SEC Teleconference: Ray Says MSU ‘Headed in the Right Direction’

MSU coach Rick Ray took his turn on the SEC coaches teleconference this morning. His Bulldogs (5-7) open SEC play Wednesday at home versus South Carolina (10-3). As you can tell by the third question, some folks are still trying to get to know Ray’s team, which has been beset by injuries.

We’ll be speaking with Ray again this afternoon at his press conference. Until then, here’s the full transcript of his phone chat.

Opening comment:

We had the bad loss at home to Alabama A&M, and I told our guys we had to get over the public embarrassment of that loss. Because the fact of the matter was that I thought the first 15 minutes of that ballgame we had played better than we had all season long. The unfortunate part of the the result of that, which was a loss, everybody feels like outside the program that we did not get better. But the semester break has been key for us as far as our individual player development and our team getting better. I felt that all came to fruition in our game against New Orleans when we went out and played better than we did that first 15 minutes against Alabama A&M. We’re headed in the right direction as far as improvement as a ball club and improvement individually as we start SEC play.

Similarities between what you and South Carolina’s Frank Martin are trying to do in rebuilding programs:

I think the initial impression is just that we’re both first-year coaches at our particular programs. The difference is he obviously has a little more depth than I have, and he has experience as far as being a head coach. Some of the things we’re trying to do defensively as far as being aggressive, being physical on the defensive end, obviously we have those similarities. Other than that, I would say those are the things I would point to.

How many scholarship players do you have available, and what’s the injury situation?

We’re all the way up to a booming seven scholarship players. We were playing with six scholarship guys for a while, but having Jalen Steele back puts us at a full roster of seven scholarship players. We have two walk-ons; one walk-on plays significant minutes for us, the other walk-on does not. It’s been tough as far as our practice situation. We haven’t had a chance to get better in practice a lot because we’re playing against managers and coaches. Sometimes it’s hard to hold our guys accountable as far as what we want to do on the court. 

I just hearken back to when we were getting ready to go play out in Maui. I thought our team was really improving but some of the things that we were having success in at practice was a lot different than when we would go play the length and athleticism of North Carolina and Texas. The practice situation has been hard but we figured out ways to make that better, but it’s been tough. The hardest thing we have right now is holding guys accountable on the court. I’ve been able to do that off the court, but on the court with us having a limited roster of guys that want to play, so some of these guys we have that are inexperienced freshmen, they have to go out and play continually while making mistakes. To our guys’ credit, they haven’t been defined and try to do some of the things I’d like them to do. They make inexperienced, freshman mistakes that we’ve got to play out in a game rather than sub them out.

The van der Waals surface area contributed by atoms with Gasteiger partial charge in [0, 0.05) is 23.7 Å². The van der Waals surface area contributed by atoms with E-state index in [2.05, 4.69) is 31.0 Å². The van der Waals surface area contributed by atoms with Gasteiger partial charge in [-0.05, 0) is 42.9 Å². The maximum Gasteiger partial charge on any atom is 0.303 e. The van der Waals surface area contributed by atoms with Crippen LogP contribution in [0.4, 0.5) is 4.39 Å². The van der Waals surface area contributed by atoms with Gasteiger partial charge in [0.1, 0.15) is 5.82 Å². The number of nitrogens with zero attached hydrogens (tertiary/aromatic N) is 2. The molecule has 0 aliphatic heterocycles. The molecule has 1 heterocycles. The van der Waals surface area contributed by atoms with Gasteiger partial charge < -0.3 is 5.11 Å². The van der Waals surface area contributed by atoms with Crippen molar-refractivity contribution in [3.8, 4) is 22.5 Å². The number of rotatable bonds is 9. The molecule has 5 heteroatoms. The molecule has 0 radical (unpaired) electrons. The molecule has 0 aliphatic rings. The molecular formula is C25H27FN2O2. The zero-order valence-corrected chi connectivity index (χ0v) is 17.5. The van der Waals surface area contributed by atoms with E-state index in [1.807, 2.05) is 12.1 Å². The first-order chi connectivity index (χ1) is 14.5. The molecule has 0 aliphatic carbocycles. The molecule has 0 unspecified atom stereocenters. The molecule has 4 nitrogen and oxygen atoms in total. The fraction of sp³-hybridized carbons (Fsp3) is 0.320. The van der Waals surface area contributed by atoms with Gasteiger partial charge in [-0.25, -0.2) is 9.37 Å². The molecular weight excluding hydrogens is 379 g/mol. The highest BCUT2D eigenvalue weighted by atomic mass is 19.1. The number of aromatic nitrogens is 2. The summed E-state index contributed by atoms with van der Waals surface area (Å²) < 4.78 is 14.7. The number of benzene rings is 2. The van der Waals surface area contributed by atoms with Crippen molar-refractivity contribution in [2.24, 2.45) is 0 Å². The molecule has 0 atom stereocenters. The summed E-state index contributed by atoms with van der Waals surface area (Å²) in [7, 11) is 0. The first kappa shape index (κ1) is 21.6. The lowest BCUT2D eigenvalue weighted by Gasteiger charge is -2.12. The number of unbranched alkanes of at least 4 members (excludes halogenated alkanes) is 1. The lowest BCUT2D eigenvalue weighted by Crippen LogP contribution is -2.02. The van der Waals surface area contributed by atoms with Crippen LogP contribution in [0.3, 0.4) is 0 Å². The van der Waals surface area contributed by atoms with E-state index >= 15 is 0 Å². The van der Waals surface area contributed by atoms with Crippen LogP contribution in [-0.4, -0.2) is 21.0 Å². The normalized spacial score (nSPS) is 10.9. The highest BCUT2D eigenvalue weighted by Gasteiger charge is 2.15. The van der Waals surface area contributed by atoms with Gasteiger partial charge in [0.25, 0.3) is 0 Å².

One more point, too. As I was looking at our coming back and it’s playing time and things like that and points. When we had Jalen Steele, along with Wendell Lewis, we had a grand total of 1 point of experience coming back — Roquez Johnson hit a free throw in a game (last season). Then we had a grand total of 70 minutes of experience coming back when playing with that roster with six guys, and Jalen and Wendell being out. There may be a team that’s younger than us in the nation, but there’s no team that’s more inexperienced than us in the nation. 

On facing managers and trainers in practice:

Sometimes the hardest thing is they have to go out and do that in a game and for the fans, and to let them understand. We do, I think, a really good job of bringing guys in and showing them, ‘Hey, the reason you have success on this play here, particularly against this manager or a coach, and making sure those guys try to understand that.’ Kids, it’s hard sometimes. They have to learn through experience and them having a bad experience make them understand things as far as what we’re talking about at film session and not being able to do that in a real game. our guys are coming in and they’re learning and trying to fix things. That’s the thing I’m really happy about, the fact that our guys are continually trying to get better. I feel like we’re getting ready to turn the corner here with the way we’ve played here against Alabama A&M in those first 15 minutes and against, obviously, New Orleans.

I am the online content coordinator for DJournal.com. Previously at the Journal, I covered Mississippi State athletics (2008-13), high schools (2004-08), and was on the copy desk (2002-04). I'm working on a recipe for bacon-flavored coffee, which would solve all the world's problems.

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  • MidTennDog

    I think it’s impressive what he’s accomplished so far. I don’t see State winning more than an SEC game or two due to lack of depth and fatigue that will set in as the year progresses… but I’m eager to see this guy with a fully loaded roster. Hope he can get one over the next year or two. Have any big recruits committed for next season?

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